In December 1993 Pablo Escobar, the notorious drug trafficker, was shot while fleeing across a rooftop in his home town of Medellín, at a time when the city was known for cocaine money and violence.
Twenty years later and Colombia’s second city is more often associated with prosperous companies and impressive architecture, something exemplified by the headquarters of Bancolombia, the country’s largest commercial bank by assets, which is a gleaming $200m building the size of a cruise liner.
“We make an effort to keep high standards when it comes to taking risks,” Carlos Raúl Yepes, the bank’s chief executive, says. “The confidence we inspire is founded on the security we offer and the guarantee that our management will stay away from financial risks.”
Bancolombia is emblematic of the long-held conservatism of Colombian bankers, but also their new international outlook and recently acquired “multilatina” status – a Latin American company with a presence across the region.
The bank has survived tough times – the city’s drug lords in the 1980s, a national credit crisis in the 1990s, and attacks by Marxist guerrillas in the early 2000s. After cementing their position at home, Colombian banks are now expanding across the region, buying assets sold by European banks.
Bancolombia, for example, snapped up HSBC’s Panama operations in February for $2.1bn. This was its third big central American acquisition, after buying El Salvador’s Banco Agrícola for $900m in 2006, and a 40 per cent stake in Grupo Financiero Agromercantil in Guatemala in December 2012 for $216m.
Two years ago, Bancolombia’s majority shareholder, the Colombian financial services group Grupo Sura, made one of the region’s biggest deals with the $3.6bn acquisition of Dutch bank ING’s Latin American pension and insurance assets.
“Our companies have been experiencing important growth in the past years,” says David Bojanini, Grupo Sura’s chief executive. Although the Colombian economy has come off the boil, the number of non-performing loans is relatively low, banks’ returns on equity are in the teens and returns on assets are about 2 per cent.
“Most of the companies today are market leaders and we have acquired a market share that does not allow us to do more M&A activity, this means that all the growth we have to do in the future it has to be out of Colombia,” says Mr Bojanini. “Really if we want to use the cash that our companies are generating today, we have to invest overseas”.
Indeed, one of the Colombian banking sector’s biggest economic strengths is a near-oligopolistic grip on the local market. Grupo Sura’s biggest local rival, Bogotá-based Grupo Aval, with $72bn of assets, has nearly a third of local market share alone, while Bancolombia holds nearly 25 per cent of Colombia’s market.
The sector’s concentration has prompted the criticism, even from officials at the finance ministry, that there is still not enough competition in Colombia. There are a few new foreign entrants such as Canada’s Nova Scotia bank and Chile’s Corpbanca, but they have a smaller market share than the locals.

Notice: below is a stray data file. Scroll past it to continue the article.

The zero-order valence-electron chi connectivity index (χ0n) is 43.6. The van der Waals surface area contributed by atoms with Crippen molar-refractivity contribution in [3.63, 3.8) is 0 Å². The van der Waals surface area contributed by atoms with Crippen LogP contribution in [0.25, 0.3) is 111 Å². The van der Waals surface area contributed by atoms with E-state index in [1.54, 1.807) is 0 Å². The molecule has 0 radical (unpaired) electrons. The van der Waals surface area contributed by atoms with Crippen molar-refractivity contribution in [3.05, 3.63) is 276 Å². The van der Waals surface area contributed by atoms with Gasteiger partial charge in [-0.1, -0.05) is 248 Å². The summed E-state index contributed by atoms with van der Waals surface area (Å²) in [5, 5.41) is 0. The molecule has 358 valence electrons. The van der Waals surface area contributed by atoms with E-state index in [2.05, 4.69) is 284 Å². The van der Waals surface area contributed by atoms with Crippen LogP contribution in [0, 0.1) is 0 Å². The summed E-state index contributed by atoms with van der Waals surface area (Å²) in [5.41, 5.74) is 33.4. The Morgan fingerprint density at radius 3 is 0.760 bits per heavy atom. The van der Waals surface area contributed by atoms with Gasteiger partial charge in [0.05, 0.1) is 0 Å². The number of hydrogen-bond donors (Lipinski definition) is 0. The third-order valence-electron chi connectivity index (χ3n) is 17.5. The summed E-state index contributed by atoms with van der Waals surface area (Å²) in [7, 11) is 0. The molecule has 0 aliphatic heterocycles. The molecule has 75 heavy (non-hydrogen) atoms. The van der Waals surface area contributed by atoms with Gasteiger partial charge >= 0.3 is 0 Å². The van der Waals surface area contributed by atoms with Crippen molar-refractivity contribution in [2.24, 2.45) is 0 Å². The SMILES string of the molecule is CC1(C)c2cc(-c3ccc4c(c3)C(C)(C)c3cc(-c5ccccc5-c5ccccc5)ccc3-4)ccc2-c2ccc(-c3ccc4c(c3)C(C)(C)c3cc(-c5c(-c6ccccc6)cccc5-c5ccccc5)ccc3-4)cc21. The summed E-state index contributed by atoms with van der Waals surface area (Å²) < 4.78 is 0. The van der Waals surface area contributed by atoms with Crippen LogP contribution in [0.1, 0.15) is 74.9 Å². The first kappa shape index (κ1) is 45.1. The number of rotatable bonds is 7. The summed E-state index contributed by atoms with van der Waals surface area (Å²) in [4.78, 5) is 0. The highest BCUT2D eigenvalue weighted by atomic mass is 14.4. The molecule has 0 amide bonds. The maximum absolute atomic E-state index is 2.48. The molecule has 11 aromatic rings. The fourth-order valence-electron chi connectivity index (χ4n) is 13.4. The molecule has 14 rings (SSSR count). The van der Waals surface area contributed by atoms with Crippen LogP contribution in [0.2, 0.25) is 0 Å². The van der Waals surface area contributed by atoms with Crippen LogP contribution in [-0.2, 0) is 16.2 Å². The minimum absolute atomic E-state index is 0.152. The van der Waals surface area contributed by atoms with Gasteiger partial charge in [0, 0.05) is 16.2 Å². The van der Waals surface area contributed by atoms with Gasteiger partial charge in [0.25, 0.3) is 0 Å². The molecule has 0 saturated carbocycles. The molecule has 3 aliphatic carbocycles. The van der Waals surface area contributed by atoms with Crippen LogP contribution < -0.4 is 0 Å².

“For many years, international players did not pay too much attention to the country and when they decided to do so, the locals had already taken great advantage,” says Juan Muñoz, who heads JPMorgan’s office in Bogotá.
“So in Colombia, the difference with other countries in the region is that the leaders are mainly locals. And precisely due to the market share Colombian banks have, and because they are big national players, the opportunities for inorganic growth must come from overseas. And within this context, Central America is a good opportunity.”
This domestic dominance provides a springboard from which to complete deals abroad, and ensures healthy returns. In July 2013, Grupo Aval announced plans to snap up BBVA’s Panama unit for $490m, and that was only a month after buying Grupo Financiero Reformador of Guatemala for $411m, through its Central America wing, BAC-Credomatic, a credit card issuer that the Colombian group bought for $2bn in 2010.
And in 2012, Davivienda, part of Grupo Bolívar, Colombia’s third largest financial group, paid $800m for HSBC’s assets in Costa Rica, El Salvador and Honduras.
“Colombia has occupied a solid place in Central America that should have naturally been filled by Mexico,” says Miguel Urrutia, an economics professor at the University of Los Andes in Bogotá and former central banker.
The focus on regional expansion is shared across the Colombian sector, funded partly through retained profits and partly through occasional capital raisings, such as last year’s move by Bancolombia in which the bank raised $1.2bn on the international debt markets.
In a December report on Andean banks, Fitch Ratings says that although Colombian banks have to “digest their latest acquisitions”, something that could put pressure on capital ratios, they “have sustainable profitability, which, coupled with ample loan loss reserves and adequate capitalization, constitute a cushion against unexpected losses”.
For some, this international diversification is a sign that Colombian financiers believe their golden days at home can only exist for so long before they face greater competition and deepening domestic capital markets that allow local companies to raise bond finance more easily.
Certainly Mr Yepes of Bancolombia is bullish. “We consider the Colombian market to be very attractive for local as well as foreign investors,” he says. “In Colombia, there are still big opportunities for financial activity.”